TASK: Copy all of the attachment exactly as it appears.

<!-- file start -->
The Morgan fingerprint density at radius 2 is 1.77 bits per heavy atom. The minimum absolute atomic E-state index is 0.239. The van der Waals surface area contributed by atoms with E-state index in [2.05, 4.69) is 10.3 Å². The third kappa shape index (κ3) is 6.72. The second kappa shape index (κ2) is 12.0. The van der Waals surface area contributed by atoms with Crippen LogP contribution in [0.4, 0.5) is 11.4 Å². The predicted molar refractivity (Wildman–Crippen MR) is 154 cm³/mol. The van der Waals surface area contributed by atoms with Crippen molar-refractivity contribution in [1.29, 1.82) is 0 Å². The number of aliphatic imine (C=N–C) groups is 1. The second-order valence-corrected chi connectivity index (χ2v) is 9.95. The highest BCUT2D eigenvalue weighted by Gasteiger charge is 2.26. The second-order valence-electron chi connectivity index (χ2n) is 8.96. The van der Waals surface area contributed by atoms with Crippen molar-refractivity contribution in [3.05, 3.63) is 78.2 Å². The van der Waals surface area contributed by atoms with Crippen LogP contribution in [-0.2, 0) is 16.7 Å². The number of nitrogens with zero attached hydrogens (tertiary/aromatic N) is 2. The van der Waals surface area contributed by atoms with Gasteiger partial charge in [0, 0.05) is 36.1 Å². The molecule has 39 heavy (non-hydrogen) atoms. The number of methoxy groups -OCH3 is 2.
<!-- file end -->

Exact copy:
The Morgan fingerprint density at radius 2 is 1.77 bits per heavy atom. The minimum absolute atomic E-state index is 0.239. The van der Waals surface area contributed by atoms with E-state index in [2.05, 4.69) is 10.3 Å². The third kappa shape index (κ3) is 6.72. The second kappa shape index (κ2) is 12.0. The van der Waals surface area contributed by atoms with Crippen LogP contribution in [0.4, 0.5) is 11.4 Å². The predicted molar refractivity (Wildman–Crippen MR) is 154 cm³/mol. The van der Waals surface area contributed by atoms with Crippen molar-refractivity contribution in [1.29, 1.82) is 0 Å². The number of aliphatic imine (C=N–C) groups is 1. The second-order valence-corrected chi connectivity index (χ2v) is 9.95. The highest BCUT2D eigenvalue weighted by Gasteiger charge is 2.26. The second-order valence-electron chi connectivity index (χ2n) is 8.96. The van der Waals surface area contributed by atoms with Crippen molar-refractivity contribution in [3.05, 3.63) is 78.2 Å². The van der Waals surface area contributed by atoms with Crippen LogP contribution in [-0.2, 0) is 16.7 Å². The number of nitrogens with zero attached hydrogens (tertiary/aromatic N) is 2. The van der Waals surface area contributed by atoms with Gasteiger partial charge in [0, 0.05) is 36.1 Å². The molecule has 39 heavy (non-hydrogen) atoms. The number of methoxy groups -OCH3 is 2.